Smaller balsa kits will often come complete with the necessary parts for the primary purpose of non-flying modeling or rubber band flight. These kits will usually also come with conversion instructions to fly as glow (gas powered) or electric and can be flown free-flight or radio-controlled. Converting a kit requires additional and substitution parts to get it to fly properly such as the addition of servos, hinges, speed controls, control rods and better landing gear mechanisms and wheels.
Many kits will come with a tissue paper covering that then gets covered with multiple layers of plane dope which coats and strengthens the fuselage and wings in a plastic-like covering. It has become more common to cover planes with heat-shrinking plastic films backed with heat-sensitive adhesive. These films are generally known as 'iron-on covering' since a hand-held iron allows the film to be attached to the frame; a higher temperature then causes the film to tighten. This plastic covering is more durable and makes for a quick repair. Other varieties of heat shrinkable coverings are also available, that have fibrous reinforcements within the plastic film, or are actual woven heat shrinkable fabrics.
It is common to leave landing gear off smaller planes (roughly 36" or smaller) in order to save on weight, drag and construction costs. The planes can then be launched by hand-launching, as with smaller free-flight models, and can then land in soft grass. Flute board or Coroplast can be used in place of Balsa Wood.
From plans or scratch
Planes can be built from published plans, often supplied as full-sized drawings with included instructions. Parts normally need to be cut out from sheet wood using supplied templates. Once all of the parts have been made, the project builds up just like another kit. A model plane built from scratch ends up with more value because you created the project from the plans. There is more choice of plans and materials than with kits, and the latest and more specialized designs are usually not available in kit form. The plans can be scaled to any desired size with a computer or copy machine, usually with little or no loss in aerodynamic efficiency.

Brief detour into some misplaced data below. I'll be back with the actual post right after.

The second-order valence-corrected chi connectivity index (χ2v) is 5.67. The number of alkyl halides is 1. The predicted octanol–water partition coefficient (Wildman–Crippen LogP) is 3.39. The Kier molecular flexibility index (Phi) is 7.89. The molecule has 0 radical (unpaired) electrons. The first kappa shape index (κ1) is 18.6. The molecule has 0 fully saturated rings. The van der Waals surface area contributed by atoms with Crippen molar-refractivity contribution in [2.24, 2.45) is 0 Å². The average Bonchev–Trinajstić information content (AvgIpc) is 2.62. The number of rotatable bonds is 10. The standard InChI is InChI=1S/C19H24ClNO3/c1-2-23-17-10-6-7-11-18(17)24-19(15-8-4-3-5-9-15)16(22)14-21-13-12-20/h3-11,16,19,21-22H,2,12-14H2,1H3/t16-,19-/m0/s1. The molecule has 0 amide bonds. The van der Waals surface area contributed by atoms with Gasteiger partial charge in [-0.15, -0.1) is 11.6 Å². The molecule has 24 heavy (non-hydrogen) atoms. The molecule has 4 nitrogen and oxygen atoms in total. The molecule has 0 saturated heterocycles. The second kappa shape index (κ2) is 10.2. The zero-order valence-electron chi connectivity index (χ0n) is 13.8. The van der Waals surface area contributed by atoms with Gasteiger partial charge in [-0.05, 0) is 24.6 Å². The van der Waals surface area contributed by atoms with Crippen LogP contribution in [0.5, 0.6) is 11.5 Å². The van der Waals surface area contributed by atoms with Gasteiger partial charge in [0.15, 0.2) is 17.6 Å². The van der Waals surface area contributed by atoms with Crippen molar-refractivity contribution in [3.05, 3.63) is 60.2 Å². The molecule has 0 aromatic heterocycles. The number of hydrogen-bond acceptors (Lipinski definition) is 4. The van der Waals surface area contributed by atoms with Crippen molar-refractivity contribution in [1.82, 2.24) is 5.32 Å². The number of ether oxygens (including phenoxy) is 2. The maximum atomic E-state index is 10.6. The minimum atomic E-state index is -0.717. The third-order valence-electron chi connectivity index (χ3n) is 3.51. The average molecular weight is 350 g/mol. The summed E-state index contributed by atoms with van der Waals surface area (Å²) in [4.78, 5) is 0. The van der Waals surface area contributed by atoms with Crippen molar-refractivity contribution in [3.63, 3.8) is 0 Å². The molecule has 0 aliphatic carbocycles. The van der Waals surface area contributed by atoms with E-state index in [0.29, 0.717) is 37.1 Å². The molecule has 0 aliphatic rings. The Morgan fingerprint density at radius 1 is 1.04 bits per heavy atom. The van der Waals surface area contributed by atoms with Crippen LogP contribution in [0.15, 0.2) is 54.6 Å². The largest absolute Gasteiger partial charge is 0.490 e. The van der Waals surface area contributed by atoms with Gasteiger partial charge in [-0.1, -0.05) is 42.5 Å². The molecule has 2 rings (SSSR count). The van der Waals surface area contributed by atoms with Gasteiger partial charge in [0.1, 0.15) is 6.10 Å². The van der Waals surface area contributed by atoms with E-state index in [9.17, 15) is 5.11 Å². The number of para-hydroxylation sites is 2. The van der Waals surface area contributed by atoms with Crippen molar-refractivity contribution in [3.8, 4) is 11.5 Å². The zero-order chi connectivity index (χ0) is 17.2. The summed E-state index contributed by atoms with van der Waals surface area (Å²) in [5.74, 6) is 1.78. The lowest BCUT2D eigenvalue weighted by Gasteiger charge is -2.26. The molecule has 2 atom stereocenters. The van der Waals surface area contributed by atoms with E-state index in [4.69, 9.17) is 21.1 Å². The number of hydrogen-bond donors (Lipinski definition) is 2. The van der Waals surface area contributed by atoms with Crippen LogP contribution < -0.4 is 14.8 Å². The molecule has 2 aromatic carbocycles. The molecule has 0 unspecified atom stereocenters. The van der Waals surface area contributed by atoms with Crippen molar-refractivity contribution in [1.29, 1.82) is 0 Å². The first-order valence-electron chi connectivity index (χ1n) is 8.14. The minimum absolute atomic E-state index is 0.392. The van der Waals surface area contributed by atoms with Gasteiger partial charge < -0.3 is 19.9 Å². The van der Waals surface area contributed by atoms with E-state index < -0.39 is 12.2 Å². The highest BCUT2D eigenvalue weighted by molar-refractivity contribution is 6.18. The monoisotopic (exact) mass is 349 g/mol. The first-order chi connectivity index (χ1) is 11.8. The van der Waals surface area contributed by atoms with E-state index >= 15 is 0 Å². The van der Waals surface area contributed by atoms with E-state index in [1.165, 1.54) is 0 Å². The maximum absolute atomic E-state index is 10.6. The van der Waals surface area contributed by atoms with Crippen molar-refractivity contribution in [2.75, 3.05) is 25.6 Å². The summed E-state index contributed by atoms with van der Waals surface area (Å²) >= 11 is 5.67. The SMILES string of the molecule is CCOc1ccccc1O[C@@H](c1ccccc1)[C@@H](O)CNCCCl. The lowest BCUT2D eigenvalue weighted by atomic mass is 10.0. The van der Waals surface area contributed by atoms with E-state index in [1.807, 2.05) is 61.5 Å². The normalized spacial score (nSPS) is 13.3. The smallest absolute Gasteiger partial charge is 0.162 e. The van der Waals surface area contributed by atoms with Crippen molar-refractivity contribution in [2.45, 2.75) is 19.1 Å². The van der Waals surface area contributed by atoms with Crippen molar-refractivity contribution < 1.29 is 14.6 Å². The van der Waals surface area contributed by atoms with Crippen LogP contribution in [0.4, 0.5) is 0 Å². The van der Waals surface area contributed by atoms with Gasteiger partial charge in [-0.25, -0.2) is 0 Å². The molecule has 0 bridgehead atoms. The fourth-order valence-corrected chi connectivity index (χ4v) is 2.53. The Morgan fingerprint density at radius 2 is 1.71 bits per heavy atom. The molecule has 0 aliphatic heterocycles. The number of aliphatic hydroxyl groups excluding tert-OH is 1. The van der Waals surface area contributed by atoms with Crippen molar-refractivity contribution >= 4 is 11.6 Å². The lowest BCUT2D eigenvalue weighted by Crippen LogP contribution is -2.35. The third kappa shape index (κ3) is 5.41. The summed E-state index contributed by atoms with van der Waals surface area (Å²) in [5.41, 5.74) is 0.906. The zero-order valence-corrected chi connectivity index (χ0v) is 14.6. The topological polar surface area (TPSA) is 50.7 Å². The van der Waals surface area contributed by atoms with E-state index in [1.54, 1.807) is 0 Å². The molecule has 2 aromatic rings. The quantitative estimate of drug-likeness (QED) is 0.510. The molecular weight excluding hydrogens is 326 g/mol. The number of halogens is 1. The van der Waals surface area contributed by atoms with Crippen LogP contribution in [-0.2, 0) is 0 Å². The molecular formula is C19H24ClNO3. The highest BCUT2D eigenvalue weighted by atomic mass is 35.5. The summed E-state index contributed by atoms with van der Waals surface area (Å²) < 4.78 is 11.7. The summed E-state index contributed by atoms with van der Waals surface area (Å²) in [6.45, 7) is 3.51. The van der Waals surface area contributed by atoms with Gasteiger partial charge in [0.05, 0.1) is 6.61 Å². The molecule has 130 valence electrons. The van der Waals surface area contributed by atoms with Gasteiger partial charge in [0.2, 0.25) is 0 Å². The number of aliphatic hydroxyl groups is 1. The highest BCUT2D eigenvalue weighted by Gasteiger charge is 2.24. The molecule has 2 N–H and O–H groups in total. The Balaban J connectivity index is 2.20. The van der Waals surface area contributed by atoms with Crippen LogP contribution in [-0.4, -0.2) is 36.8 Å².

Hobbyists that have gained some experience in constructing and flying from kits and plans will often venture into building custom planes from scratch. This involves finding drawings of full-sized aircraft and scaling these down, or even designing the entire airframe from scratch. It requires a solid knowledge of aerodynamics and a plane's control surfaces. Plans can be drawn up on paper or done with CAD software, with some use of commercial solid modeling software like SolidWorks to create original hardware items. Many CAD packages exist for the specific purpose of designing planes and perfecting airfoils.